This more skeptical approach toward both management academics and consultants runs through The Hare and the Tortoise: An Informal Guide to Business Strategy. The book is a collection of columns from the Financial Times by economist, consultant, and former business school professor John Kay. He uses the title metaphor to tell the tale of a tortoise who, tired of being outrun by hares, hires consultants to help him become fast and agile. He is excited by their compelling presentations of jaguars chasing down hares and resolves to embark on a change program to become a jaguar himself. Fortunately he is dissuaded by a wise old owl who tells him to stick to environments where his existing skills fit. It is this fit between a firm’s distinctive capabilities and the needs of a marketplace that is the essence of effective strategy. Professor Kay is critical of the approach of economists like Harvard Business School’s Michael Porter to competitive strategy, arguing that this perspective throws no light on the central issue: why different firms facing the same environment perform so differently. The compressed format of a newspaper column and Professor Kay’s lively metaphors make for easy reading. For those who do not have regular access to his writing, this book is a refreshing opportunity to catch up on an English perspective on European management.
Learning from Experience
Germany’s Iron Chancellor, Otto von Bismarck (1815–1898), used to say that people who learned from their own mistakes were fools and that he preferred to learn from the mistakes of others. But there is little evidence that Bismarck followed his own advice. Although he was a keen student of history, he never developed a systematic approach to politics based on either his reading of the past or the practices of others. Rather, he was a supreme pragmatist and one of the earliest practitioners of what has become known as realpolitik.
He was probably well advised to remain pragmatic. For as intellectual historian Crane Brinton pointed out in his book Ideas and Men: The Story of Western Thought (Prentice-Hall, 1950), fields of study such as philosophy, religion, and politics generate “noncumulative” knowledge as opposed to the scientific domain, where knowledge is “cumulative” and progress is genuine. The real problem with arts or noncumulative fields of study is that, unlike the sciences, they never prune their trees of knowledge. They add but they do not subtract. Artifacts come in and out of fashion, but they never disappear completely and they can be revived at any time.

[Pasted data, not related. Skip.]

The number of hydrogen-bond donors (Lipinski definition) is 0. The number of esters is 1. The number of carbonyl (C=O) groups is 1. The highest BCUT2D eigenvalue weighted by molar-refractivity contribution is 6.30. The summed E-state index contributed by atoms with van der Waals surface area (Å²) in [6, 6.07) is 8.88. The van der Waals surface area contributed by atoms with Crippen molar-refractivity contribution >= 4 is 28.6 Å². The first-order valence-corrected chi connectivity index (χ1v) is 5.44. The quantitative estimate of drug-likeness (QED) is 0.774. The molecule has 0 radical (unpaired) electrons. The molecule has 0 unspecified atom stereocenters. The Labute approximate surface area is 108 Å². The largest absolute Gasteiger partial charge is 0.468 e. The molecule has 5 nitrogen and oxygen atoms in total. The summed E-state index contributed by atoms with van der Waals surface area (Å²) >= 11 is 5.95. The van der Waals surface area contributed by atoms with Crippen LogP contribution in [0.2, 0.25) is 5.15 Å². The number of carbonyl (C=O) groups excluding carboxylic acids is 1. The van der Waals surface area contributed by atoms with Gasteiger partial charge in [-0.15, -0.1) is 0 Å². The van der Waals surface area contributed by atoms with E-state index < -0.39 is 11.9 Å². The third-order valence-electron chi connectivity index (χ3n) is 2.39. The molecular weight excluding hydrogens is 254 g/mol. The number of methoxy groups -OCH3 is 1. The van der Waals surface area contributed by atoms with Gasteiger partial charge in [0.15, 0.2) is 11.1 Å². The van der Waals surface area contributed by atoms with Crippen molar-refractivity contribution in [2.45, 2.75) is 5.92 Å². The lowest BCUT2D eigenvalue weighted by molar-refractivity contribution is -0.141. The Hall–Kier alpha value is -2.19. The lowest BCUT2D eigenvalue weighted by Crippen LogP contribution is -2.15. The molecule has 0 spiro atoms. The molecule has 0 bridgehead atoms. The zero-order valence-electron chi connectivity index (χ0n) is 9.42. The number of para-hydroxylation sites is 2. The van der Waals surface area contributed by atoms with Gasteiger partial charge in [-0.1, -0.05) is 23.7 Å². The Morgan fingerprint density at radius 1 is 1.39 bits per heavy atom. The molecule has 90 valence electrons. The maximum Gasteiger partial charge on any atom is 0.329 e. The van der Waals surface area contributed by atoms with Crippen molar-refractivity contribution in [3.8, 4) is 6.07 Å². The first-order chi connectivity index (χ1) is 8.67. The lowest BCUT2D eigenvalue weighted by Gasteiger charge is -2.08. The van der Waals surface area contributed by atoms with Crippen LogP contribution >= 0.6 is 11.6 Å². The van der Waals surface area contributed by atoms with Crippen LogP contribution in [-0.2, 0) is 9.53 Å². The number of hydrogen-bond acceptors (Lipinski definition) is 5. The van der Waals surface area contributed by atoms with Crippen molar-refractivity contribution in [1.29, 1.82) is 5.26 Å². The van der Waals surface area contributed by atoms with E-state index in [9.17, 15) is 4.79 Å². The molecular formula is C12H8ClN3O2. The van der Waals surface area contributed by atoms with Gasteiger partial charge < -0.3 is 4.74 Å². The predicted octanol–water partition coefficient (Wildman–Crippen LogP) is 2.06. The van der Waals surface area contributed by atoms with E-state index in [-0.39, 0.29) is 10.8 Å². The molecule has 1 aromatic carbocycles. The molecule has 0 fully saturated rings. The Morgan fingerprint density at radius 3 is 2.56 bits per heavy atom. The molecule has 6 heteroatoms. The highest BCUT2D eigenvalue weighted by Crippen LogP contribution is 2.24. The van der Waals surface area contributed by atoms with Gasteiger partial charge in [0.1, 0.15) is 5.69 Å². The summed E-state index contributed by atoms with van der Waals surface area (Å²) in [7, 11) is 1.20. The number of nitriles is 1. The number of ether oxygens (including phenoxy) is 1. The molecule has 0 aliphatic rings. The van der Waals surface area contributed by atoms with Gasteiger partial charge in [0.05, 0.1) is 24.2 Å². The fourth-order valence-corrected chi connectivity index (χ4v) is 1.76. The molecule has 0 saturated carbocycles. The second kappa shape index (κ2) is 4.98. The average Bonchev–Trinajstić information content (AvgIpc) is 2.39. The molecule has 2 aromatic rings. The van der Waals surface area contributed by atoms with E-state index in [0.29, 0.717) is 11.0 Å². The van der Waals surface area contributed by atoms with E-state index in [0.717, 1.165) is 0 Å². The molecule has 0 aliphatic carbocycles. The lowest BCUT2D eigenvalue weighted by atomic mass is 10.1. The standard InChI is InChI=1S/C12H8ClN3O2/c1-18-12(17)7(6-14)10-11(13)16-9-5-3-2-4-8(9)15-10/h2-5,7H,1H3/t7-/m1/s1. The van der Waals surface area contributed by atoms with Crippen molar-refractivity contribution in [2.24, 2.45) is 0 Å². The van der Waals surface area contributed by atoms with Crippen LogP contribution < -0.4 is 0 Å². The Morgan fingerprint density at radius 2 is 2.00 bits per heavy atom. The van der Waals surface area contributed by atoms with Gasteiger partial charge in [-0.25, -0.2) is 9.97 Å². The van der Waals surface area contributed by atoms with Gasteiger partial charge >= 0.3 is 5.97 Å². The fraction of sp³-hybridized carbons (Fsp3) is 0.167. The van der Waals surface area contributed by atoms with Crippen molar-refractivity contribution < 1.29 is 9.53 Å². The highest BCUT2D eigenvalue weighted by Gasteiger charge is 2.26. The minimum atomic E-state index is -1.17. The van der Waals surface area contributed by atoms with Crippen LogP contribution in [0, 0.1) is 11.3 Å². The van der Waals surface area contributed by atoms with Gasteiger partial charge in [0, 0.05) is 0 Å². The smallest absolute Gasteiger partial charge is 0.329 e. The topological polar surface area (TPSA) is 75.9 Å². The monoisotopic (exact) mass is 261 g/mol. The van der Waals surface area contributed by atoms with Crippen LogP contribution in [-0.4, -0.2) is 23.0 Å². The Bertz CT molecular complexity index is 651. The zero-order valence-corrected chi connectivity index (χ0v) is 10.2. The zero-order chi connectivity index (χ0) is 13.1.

Management seems to fall into Dr. Brinton’s noncumulative category. Students of the subject are presented with a dense jungle of often conflicting theories, principles, and practices, most of which are backed up by either folklore or anecdotal evidence rather than by scientific data. Different approaches appear, are adopted enthusiastically, and then disappear, only to be reincarnated later under new names.
Of course, the distinction between cumulative and noncumulative fields of knowledge is not a sharp one: It’s a spectrum along which bodies of knowledge may move, propelled by variation, selection, and retention, and where more successful explanations and methods gradually replace less effective ones. The place and pace of management along this continuum is a matter of conjecture. It is probably positioned somewhere between law, which is almost entirely noncumulative, and medicine, which has become more cumulative. According to Jeffrey Pfeffer, professor of organizational behavior at Stanford University’s Graduate School of Business, and Robert I. Sutton, professor of management science and engineering at Stanford, management should be closer to medicine. In their new book, Hard Facts, Dangerous Half-Truths, and Total Nonsense: Profiting from Evidence-Based Management, the professors declare, “If doctors practiced medicine the way many companies practice management, there would be far more sick and dead patients, and many more doctors would be in jail.”